Sandy Weill’s startling $88 million sale in 2012 of his Central Park West apartment, along with swelling demand for trophy homes, is spurring luxury-apartment owners in Manhattan to test the limits of how high buyers will go to get a deal done.
More residences in the borough were priced above $20 million last year — a total of 145 — than any year ever recorded since 2005, according to Bloomberg’s analysis of StreetEasy data. Despite sky-high asking prices, closings aren’t as impressive. The number of apartments that have sold for more than $10 million may have doubled, but the median closing price is almost 8 percent less than such properties that sold in 2008, data from the number-crunchers at Miller Samuel show.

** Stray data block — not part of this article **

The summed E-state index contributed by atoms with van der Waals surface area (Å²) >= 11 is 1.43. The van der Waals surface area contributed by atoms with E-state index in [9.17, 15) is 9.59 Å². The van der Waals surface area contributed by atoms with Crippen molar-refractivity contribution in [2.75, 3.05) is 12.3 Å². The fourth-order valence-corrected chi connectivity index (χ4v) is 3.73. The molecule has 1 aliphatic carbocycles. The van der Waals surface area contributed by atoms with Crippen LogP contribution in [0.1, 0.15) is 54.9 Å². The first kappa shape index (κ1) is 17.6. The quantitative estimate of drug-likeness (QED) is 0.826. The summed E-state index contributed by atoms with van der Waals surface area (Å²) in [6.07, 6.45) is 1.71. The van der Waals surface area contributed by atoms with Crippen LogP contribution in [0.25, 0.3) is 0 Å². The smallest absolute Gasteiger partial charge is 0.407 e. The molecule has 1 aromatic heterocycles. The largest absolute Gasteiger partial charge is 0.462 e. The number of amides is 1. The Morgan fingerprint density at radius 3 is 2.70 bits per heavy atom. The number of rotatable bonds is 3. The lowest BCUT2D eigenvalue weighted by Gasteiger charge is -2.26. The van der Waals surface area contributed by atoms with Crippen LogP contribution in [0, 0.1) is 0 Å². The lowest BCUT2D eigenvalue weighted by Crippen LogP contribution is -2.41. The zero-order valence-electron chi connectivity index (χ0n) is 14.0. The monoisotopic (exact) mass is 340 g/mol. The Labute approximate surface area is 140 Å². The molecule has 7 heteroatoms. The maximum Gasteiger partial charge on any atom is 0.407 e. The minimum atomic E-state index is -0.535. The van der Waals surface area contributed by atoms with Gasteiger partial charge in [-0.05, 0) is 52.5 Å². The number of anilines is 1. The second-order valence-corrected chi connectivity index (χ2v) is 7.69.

“There’s definitely an argument to be made that some apartments are asking prices that make absolutely no sense whatsoever,” said Leonard Steinberg, a broker with Douglas Elliman, to Bloomberg. “Everybody wants $100 million for their apartment these days. The good news is that $100 million is, what — 60 million pounds? Only 73 million Euros? So on world standards, it’s still a pretty good buy.”
Pricing high has worked out for some units — a Walker Tower penthouse at 212 West 18th Street, which listed for $55 million in September, broke a record this month as the most expensive residential sale Downtown at nearly $51 million. [Bloomberg News] — Angela Hunt